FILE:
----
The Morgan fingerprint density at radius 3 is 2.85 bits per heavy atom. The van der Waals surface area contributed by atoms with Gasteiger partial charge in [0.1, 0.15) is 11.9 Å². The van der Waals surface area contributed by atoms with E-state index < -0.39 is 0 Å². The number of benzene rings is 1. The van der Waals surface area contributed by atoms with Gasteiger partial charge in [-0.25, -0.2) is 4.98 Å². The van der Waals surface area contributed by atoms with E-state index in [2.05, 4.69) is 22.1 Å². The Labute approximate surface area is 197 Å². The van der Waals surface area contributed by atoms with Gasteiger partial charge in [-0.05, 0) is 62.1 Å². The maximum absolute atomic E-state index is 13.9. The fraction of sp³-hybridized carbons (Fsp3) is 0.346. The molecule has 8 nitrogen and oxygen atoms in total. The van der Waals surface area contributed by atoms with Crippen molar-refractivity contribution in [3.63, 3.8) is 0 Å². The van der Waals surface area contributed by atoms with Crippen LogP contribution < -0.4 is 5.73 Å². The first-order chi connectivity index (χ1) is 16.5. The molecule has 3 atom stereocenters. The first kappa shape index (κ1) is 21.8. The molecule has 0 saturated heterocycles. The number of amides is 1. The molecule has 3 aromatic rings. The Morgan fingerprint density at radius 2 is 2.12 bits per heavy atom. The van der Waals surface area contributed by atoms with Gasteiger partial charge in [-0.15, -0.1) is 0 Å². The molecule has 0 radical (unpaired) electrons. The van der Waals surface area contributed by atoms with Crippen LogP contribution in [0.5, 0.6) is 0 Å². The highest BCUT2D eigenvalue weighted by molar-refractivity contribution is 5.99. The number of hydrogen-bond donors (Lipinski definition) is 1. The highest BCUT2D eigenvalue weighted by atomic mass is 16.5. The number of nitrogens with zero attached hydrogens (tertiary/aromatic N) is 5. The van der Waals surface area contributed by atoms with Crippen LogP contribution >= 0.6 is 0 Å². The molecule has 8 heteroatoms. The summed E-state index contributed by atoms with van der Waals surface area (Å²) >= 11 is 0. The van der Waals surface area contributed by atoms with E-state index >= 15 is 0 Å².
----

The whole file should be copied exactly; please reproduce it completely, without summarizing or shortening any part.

The Morgan fingerprint density at radius 3 is 2.85 bits per heavy atom. The van der Waals surface area contributed by atoms with Gasteiger partial charge in [0.1, 0.15) is 11.9 Å². The van der Waals surface area contributed by atoms with E-state index < -0.39 is 0 Å². The number of benzene rings is 1. The van der Waals surface area contributed by atoms with Gasteiger partial charge in [-0.25, -0.2) is 4.98 Å². The van der Waals surface area contributed by atoms with E-state index in [2.05, 4.69) is 22.1 Å². The Labute approximate surface area is 197 Å². The van der Waals surface area contributed by atoms with Gasteiger partial charge in [-0.05, 0) is 62.1 Å². The maximum absolute atomic E-state index is 13.9. The fraction of sp³-hybridized carbons (Fsp3) is 0.346. The molecule has 8 nitrogen and oxygen atoms in total. The van der Waals surface area contributed by atoms with Crippen molar-refractivity contribution in [3.63, 3.8) is 0 Å². The van der Waals surface area contributed by atoms with Crippen LogP contribution < -0.4 is 5.73 Å². The first-order chi connectivity index (χ1) is 16.5. The molecule has 3 atom stereocenters. The first kappa shape index (κ1) is 21.8. The molecule has 0 saturated heterocycles. The number of amides is 1. The molecule has 3 aromatic rings. The Morgan fingerprint density at radius 2 is 2.12 bits per heavy atom. The van der Waals surface area contributed by atoms with Gasteiger partial charge in [-0.15, -0.1) is 0 Å². The molecule has 0 radical (unpaired) electrons. The van der Waals surface area contributed by atoms with Crippen LogP contribution in [0.5, 0.6) is 0 Å². The highest BCUT2D eigenvalue weighted by molar-refractivity contribution is 5.99. The number of hydrogen-bond donors (Lipinski definition) is 1. The highest BCUT2D eigenvalue weighted by atomic mass is 16.5. The number of nitrogens with zero attached hydrogens (tertiary/aromatic N) is 5. The van der Waals surface area contributed by atoms with Crippen LogP contribution >= 0.6 is 0 Å². The molecule has 8 heteroatoms. The summed E-state index contributed by atoms with van der Waals surface area (Å²) >= 11 is 0. The van der Waals surface area contributed by atoms with E-state index >= 15 is 0 Å².